He loved going to the market, particularly to the Balintawak and Divisoria Markets. He was very good at haggling, and he would always haggle with the vendors for the cheapest prices. When he does manage to get a good deal, he would buy in bulk (even if most of it would be left unused). Then he would brag about his haggling prowess. He was adorable like that.

He hated being idle. When he was neither driving nor marketing, he could be found tinkering with his car or messing around the kitchen or doing a million other things around the house.

He loved kaning tutong so much that he refused to let Nanay Leni use a rice cooker. Ever. He preferred his rice cooked the old-fashioned way.

He was a devotee of Our Lady of Lourdes, whose feast coincides with his birthday. Every year, he would hear mass in her shrine in Retiro before the family heads to a restaurant for his birthday dinner.

From the ’80s until each of his kids got married, all of them would always receive a 1,000-peso cash gift from Tatay for Christmas Day. That tradition persisted with his grandchildren, each of whom would receive the same amount during Christmas and their birthdays. Really, somebody should have taught Tatay Bebot the concept of inflation!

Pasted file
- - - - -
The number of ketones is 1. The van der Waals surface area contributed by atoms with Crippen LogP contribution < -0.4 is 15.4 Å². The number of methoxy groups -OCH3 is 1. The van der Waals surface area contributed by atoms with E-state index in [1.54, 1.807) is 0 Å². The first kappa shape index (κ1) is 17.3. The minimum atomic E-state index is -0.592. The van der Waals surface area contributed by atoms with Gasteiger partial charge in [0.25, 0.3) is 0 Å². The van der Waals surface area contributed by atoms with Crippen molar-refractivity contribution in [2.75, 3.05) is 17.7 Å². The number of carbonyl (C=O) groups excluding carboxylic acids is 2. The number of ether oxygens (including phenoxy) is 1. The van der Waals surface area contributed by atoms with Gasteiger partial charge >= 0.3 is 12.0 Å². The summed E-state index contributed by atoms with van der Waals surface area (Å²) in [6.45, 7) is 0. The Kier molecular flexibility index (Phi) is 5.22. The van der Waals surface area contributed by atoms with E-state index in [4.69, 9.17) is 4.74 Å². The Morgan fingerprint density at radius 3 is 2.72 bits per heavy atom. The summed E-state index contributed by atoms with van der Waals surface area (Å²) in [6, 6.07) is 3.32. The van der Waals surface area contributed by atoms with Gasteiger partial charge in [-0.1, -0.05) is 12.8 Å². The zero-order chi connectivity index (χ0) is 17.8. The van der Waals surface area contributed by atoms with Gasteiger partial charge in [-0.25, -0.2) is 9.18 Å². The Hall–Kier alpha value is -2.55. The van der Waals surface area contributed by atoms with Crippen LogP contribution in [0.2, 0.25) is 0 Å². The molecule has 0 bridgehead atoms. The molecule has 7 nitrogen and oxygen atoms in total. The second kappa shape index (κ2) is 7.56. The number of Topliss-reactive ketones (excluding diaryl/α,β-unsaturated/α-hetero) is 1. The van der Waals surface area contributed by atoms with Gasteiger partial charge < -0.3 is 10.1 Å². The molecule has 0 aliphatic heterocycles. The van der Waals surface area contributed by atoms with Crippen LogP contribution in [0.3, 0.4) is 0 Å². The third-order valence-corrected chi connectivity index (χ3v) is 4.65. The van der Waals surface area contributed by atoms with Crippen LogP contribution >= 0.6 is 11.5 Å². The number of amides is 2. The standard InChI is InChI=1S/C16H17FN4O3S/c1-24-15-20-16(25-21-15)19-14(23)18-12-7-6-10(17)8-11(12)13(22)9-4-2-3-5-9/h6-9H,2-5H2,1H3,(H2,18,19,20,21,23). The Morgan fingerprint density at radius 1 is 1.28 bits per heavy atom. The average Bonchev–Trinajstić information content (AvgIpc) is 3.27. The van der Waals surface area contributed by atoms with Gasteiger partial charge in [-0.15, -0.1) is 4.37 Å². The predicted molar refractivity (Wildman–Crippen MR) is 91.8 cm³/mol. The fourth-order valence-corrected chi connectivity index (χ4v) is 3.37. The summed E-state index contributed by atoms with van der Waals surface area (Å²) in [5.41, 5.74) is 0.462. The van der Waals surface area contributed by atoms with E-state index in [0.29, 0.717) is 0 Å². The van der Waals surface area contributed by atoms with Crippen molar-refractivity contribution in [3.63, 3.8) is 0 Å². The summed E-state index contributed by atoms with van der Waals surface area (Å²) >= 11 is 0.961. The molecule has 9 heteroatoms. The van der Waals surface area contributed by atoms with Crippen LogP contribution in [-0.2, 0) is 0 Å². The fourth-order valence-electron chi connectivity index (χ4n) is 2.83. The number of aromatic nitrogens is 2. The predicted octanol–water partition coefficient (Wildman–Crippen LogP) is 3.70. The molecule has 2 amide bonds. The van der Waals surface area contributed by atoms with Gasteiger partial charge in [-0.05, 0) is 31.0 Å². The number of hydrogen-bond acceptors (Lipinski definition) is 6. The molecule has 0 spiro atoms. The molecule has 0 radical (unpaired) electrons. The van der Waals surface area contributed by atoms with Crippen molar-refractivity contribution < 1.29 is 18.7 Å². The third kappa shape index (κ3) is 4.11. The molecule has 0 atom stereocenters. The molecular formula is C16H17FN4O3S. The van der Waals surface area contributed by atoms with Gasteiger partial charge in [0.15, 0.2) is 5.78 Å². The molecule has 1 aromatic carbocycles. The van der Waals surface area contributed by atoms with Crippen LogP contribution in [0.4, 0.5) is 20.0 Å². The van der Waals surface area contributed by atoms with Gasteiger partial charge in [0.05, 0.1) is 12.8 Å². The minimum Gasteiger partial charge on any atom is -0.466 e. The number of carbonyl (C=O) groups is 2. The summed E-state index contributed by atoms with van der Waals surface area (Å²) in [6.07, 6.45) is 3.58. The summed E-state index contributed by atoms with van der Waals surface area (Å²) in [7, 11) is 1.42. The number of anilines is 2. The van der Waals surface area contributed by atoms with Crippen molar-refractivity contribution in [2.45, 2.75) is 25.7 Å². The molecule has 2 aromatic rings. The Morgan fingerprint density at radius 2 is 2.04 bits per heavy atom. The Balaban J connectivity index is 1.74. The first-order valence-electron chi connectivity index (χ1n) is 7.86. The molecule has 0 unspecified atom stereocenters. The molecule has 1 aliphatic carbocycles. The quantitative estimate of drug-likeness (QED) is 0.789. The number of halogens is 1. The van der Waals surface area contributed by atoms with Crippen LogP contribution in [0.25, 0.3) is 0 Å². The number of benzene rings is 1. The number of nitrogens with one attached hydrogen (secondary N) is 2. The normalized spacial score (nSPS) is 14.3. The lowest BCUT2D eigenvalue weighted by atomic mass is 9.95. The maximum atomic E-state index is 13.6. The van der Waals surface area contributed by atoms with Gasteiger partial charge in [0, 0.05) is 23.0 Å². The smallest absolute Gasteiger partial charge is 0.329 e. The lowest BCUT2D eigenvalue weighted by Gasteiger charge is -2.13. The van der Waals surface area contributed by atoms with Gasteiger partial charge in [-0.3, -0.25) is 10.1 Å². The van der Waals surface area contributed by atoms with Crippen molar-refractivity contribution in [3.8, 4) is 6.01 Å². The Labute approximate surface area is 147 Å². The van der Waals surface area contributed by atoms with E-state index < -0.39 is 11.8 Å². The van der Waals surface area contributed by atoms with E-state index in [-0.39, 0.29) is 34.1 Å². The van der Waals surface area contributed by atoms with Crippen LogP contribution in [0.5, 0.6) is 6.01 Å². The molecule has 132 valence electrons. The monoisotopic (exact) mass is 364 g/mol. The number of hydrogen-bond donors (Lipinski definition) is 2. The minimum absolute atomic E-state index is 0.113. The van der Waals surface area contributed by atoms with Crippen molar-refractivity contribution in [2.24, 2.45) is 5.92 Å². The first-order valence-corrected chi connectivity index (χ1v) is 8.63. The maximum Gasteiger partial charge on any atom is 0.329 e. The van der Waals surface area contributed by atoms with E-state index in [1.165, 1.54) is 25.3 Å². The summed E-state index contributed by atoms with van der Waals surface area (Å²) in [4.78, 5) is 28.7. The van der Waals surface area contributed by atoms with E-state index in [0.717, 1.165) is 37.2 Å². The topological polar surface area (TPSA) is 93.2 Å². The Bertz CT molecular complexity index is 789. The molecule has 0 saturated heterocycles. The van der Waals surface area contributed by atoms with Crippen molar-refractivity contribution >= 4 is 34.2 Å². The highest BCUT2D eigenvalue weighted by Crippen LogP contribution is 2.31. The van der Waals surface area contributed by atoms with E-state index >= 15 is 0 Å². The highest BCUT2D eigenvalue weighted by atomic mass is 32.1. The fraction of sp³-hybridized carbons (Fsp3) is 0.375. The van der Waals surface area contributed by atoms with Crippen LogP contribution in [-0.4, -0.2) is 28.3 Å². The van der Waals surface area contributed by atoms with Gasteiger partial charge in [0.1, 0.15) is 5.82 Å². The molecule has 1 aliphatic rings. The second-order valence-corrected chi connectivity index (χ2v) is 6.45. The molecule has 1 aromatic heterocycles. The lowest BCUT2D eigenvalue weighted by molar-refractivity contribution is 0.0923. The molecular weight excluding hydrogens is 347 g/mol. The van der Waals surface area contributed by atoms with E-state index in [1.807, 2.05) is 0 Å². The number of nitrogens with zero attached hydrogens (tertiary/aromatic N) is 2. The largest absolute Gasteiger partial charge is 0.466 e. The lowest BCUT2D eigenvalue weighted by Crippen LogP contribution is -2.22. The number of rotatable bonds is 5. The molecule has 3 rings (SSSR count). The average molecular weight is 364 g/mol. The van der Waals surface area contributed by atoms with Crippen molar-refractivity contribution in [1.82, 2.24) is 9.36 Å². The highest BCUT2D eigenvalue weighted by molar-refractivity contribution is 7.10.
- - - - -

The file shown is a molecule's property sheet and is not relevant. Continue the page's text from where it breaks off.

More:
He was a voracious eater —this despite him being diabetic and hypertensive. He especially loved sweets. In fact, he always had a pile of chocolates stashed in their fridge.

He loved doting on his grandchildren. I remember when our kids were younger, he learned that they had taken a liking to kambing dishes. Tatay Bebot bought a whole goat and had someone cook adobong kambing, kalderetang kambing, papaitang kambing, sinampalukang kambing, kinilaw na kambing —every kambing dish imaginable — for his beloved grandchildren. He also wanted to be part of all their milestones. Once, he even traveled all the way to Cabanatuan City (where we used to live) just to attend his apos’ preschool moving-up day.

Tatay Bebot with his wife, his children and his grandchildren

He had this funny mannerism of furiously scratching the back of his ear when he was exasperated or annoyed. It was kind of his trademark (something that Roel inherited from him). And, oh yes, how could I forget his phenomenal cussing! When provoked, he could beat Duterte in a cussing match. Hands down.